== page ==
Wow. £72.5 million a year. That’s a lot of cash that Wakefield was planning on trying to make using his patent claiming that detecting measles virus in the gut is diagnostic for Crohn’s disease. Indeed, where other researchers saw suffering children they wanted to try to help, Wakefield apparently saw an amazing profit opportunity. Indeed, he even cranked out the prospectus for this amazing profit opportunity while investigating children referred to him by trial lawyers. This is a massive undisclosed conflict of interest (COI) that beggars imagination. It’s huge compared to most COIs that individual investigators who seek to commercialize their products have, because most such investigators don’t envision making anywhere near as much money as Wakefield apparently thought he could make from developing a diagnostic test. He even wrote that “the ability of the Company to commercialise its candidate products depends upon the extent to which reimbursement for the cost of such products will be available from government health administration authorities, private health providers and, in the context of the molecular diagnostic, the Legal Aid Board.” In other words, Wakefield was already thinking of ways to obtain reimbursement from third party payers for his device, recognizing quite correctly that the success of any such test is utterly dependent upon this.

What was particularly disturbing and depressing about these new revelations was that they reveal just how deeply the Royal Free Hospital was involved in Wakefield’s research, profit-seeking, and outrageous self-promotion. Nowhere is this better demonstrated than in how the hospital helped Andrew Wakefield put together his publicity machine to capitalize on the fraudulent findings that Wakefield published in The Lancet almost exactly 13 years ago. In fairness, at the time the Royal Free Hospital administration didn’t know that Wakefield’s results were fraudulent, but it clearly knew that they were explosive. Remember how I discussed just yesterday how Wakefield produced a video interview around the time his Lancet paper was released, an interview in which he asserted that he doubted the safety of the MMR vaccine and claimed that separating the MMR into its component parts is safer than the MMR? Well, not only did the Royal Free Hospital produce the video, but it was ready for the expected fallout:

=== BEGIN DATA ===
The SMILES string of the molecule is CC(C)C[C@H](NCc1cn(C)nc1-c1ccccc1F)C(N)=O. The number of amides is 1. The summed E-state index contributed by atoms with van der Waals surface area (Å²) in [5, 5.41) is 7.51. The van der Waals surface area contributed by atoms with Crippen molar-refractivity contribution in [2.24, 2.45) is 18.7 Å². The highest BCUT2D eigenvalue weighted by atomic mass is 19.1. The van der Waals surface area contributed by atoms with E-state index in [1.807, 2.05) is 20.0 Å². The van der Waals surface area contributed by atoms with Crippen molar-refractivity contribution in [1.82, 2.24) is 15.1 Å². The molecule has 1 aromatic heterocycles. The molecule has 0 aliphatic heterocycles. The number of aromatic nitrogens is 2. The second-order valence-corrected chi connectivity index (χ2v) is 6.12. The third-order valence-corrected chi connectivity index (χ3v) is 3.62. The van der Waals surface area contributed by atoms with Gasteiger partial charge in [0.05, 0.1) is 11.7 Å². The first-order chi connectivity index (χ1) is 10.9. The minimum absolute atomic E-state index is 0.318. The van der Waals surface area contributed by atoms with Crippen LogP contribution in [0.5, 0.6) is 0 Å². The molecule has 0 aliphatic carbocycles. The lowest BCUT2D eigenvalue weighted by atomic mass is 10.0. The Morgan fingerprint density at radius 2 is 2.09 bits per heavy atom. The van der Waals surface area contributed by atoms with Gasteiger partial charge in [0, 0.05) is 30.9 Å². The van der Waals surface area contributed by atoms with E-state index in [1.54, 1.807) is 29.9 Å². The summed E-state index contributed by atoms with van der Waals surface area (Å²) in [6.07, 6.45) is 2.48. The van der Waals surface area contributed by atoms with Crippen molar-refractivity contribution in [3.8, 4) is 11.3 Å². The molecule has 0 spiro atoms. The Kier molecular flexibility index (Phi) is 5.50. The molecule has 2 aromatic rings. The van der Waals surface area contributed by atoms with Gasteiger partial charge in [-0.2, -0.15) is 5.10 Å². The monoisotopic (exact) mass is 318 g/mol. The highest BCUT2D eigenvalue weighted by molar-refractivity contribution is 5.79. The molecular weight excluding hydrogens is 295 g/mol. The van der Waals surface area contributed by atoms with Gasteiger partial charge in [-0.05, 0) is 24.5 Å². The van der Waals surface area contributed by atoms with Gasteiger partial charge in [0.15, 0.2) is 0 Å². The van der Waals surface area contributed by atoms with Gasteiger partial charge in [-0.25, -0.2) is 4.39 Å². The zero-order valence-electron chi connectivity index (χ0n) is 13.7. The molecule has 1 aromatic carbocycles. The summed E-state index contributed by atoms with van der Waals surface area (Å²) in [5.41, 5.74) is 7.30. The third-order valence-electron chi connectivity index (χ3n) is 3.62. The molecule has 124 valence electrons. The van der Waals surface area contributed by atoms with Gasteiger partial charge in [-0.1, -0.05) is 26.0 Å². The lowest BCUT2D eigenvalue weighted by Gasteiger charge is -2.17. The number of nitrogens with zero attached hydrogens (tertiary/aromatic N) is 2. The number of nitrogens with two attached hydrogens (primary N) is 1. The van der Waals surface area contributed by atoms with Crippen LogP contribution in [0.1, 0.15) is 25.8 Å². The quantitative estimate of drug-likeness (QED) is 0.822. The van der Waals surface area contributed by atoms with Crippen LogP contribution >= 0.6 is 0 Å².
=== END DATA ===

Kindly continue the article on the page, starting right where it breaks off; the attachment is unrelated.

Neither school nor hospital stood on the sidelines. They threw their weight behind Wakefield. In the build-up to the press conference, they installed extra phone lines and answering machines to field the expected panic, and distributed to broadcasters a 23 minute video news release showcasing Wakefield’s claims. “There is sufficient anxiety in my own mind for the long term safety of the polyvalent vaccine–that is, the MMR vaccination in combination–that I think it should be suspended in favour of the single vaccines,” he said, in one of four similar formulations on the videotape.28

The press conference and video boosted the commercial plans, which were moving forward behind the scenes. The following week, Wakefield brought two associates to the school for an already scheduled meeting with the finance officer Tarhan. One was the father of child 10 in the paper. The other was a venture capitalist. And two days after the meeting, they submitted a 13 page proposal to launch a joint business with the school. It would be focused on a new company, Immunospecifics Biotechnologies Ltd, aiming not only to produce a diagnostic test, as proposed 18 months earlier, but also “immunotherapeutics and vaccines.”29